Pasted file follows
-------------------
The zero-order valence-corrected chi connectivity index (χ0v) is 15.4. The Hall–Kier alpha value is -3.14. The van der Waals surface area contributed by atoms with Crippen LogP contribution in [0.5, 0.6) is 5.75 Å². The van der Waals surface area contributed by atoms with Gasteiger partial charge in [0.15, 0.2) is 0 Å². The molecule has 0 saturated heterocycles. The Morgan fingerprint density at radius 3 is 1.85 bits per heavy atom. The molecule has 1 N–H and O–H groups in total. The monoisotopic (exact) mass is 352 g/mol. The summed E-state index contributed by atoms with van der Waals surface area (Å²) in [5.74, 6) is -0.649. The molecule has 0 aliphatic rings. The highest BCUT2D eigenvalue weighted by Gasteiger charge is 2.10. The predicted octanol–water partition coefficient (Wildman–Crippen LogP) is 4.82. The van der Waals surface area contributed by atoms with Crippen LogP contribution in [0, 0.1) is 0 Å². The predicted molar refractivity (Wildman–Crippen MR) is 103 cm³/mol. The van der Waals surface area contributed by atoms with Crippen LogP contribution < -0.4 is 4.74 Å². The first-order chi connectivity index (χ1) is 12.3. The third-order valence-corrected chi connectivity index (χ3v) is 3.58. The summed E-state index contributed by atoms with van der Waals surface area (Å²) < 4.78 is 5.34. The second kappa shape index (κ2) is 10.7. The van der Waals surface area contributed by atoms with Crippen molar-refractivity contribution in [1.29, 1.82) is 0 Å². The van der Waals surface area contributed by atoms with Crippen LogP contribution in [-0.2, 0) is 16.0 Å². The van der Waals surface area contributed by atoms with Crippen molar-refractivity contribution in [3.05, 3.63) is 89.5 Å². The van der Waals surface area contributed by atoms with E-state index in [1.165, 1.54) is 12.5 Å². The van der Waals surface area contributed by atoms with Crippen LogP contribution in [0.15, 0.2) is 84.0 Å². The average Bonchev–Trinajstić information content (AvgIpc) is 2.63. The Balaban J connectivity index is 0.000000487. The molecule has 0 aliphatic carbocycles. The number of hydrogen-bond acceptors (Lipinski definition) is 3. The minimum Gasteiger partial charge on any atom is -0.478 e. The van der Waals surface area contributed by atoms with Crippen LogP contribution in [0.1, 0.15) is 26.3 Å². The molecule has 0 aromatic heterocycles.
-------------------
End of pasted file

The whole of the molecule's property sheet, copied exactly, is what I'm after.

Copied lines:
The zero-order valence-corrected chi connectivity index (χ0v) is 15.4. The Hall–Kier alpha value is -3.14. The van der Waals surface area contributed by atoms with Crippen LogP contribution in [0.5, 0.6) is 5.75 Å². The van der Waals surface area contributed by atoms with Gasteiger partial charge in [0.15, 0.2) is 0 Å². The molecule has 0 saturated heterocycles. The Morgan fingerprint density at radius 3 is 1.85 bits per heavy atom. The molecule has 1 N–H and O–H groups in total. The monoisotopic (exact) mass is 352 g/mol. The summed E-state index contributed by atoms with van der Waals surface area (Å²) in [5.74, 6) is -0.649. The molecule has 0 aliphatic rings. The highest BCUT2D eigenvalue weighted by Gasteiger charge is 2.10. The predicted octanol–water partition coefficient (Wildman–Crippen LogP) is 4.82. The van der Waals surface area contributed by atoms with Crippen LogP contribution in [0, 0.1) is 0 Å². The predicted molar refractivity (Wildman–Crippen MR) is 103 cm³/mol. The van der Waals surface area contributed by atoms with Crippen LogP contribution < -0.4 is 4.74 Å². The first-order chi connectivity index (χ1) is 12.3. The third-order valence-corrected chi connectivity index (χ3v) is 3.58. The summed E-state index contributed by atoms with van der Waals surface area (Å²) < 4.78 is 5.34. The second kappa shape index (κ2) is 10.7. The van der Waals surface area contributed by atoms with Crippen molar-refractivity contribution in [1.29, 1.82) is 0 Å². The van der Waals surface area contributed by atoms with Crippen LogP contribution in [-0.2, 0) is 16.0 Å². The van der Waals surface area contributed by atoms with Crippen molar-refractivity contribution in [3.05, 3.63) is 89.5 Å². The van der Waals surface area contributed by atoms with E-state index in [1.165, 1.54) is 12.5 Å². The van der Waals surface area contributed by atoms with Crippen LogP contribution in [0.15, 0.2) is 84.0 Å². The average Bonchev–Trinajstić information content (AvgIpc) is 2.63. The Balaban J connectivity index is 0.000000487. The molecule has 0 aliphatic carbocycles. The number of hydrogen-bond acceptors (Lipinski definition) is 3. The minimum Gasteiger partial charge on any atom is -0.478 e. The van der Waals surface area contributed by atoms with Crippen LogP contribution in [0.1, 0.15) is 26.3 Å². The molecule has 0 aromatic heterocycles.